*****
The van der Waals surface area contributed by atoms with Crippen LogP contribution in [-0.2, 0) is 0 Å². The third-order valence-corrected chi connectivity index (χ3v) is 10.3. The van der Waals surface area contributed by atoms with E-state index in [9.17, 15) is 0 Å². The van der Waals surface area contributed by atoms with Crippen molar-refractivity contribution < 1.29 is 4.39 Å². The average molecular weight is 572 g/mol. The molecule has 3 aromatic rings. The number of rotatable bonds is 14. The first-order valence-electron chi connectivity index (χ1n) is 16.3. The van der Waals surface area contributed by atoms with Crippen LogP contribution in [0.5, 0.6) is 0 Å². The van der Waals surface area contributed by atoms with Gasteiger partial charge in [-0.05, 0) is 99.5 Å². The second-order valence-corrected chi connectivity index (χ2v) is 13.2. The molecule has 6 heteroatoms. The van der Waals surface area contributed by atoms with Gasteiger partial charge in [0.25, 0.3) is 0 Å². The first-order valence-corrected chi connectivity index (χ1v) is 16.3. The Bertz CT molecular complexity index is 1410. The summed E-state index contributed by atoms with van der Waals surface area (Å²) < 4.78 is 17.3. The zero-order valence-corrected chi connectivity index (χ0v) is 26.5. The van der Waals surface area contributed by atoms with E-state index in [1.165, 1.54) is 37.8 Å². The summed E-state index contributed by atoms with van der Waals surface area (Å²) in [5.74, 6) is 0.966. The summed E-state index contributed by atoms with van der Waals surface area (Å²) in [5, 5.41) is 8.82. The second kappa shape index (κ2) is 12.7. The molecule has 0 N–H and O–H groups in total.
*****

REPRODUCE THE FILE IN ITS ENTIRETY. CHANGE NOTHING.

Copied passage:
The van der Waals surface area contributed by atoms with Crippen LogP contribution in [-0.2, 0) is 0 Å². The third-order valence-corrected chi connectivity index (χ3v) is 10.3. The van der Waals surface area contributed by atoms with E-state index in [9.17, 15) is 0 Å². The van der Waals surface area contributed by atoms with Crippen molar-refractivity contribution < 1.29 is 4.39 Å². The average molecular weight is 572 g/mol. The molecule has 3 aromatic rings. The number of rotatable bonds is 14. The first-order valence-electron chi connectivity index (χ1n) is 16.3. The van der Waals surface area contributed by atoms with Crippen LogP contribution in [0.5, 0.6) is 0 Å². The van der Waals surface area contributed by atoms with Gasteiger partial charge in [-0.05, 0) is 99.5 Å². The second-order valence-corrected chi connectivity index (χ2v) is 13.2. The molecule has 6 heteroatoms. The van der Waals surface area contributed by atoms with Gasteiger partial charge in [0.25, 0.3) is 0 Å². The first-order valence-corrected chi connectivity index (χ1v) is 16.3. The Bertz CT molecular complexity index is 1410. The summed E-state index contributed by atoms with van der Waals surface area (Å²) < 4.78 is 17.3. The zero-order valence-corrected chi connectivity index (χ0v) is 26.5. The van der Waals surface area contributed by atoms with E-state index in [1.165, 1.54) is 37.8 Å². The summed E-state index contributed by atoms with van der Waals surface area (Å²) in [5.74, 6) is 0.966. The summed E-state index contributed by atoms with van der Waals surface area (Å²) in [5, 5.41) is 8.82. The second kappa shape index (κ2) is 12.7. The molecule has 0 N–H and O–H groups in total.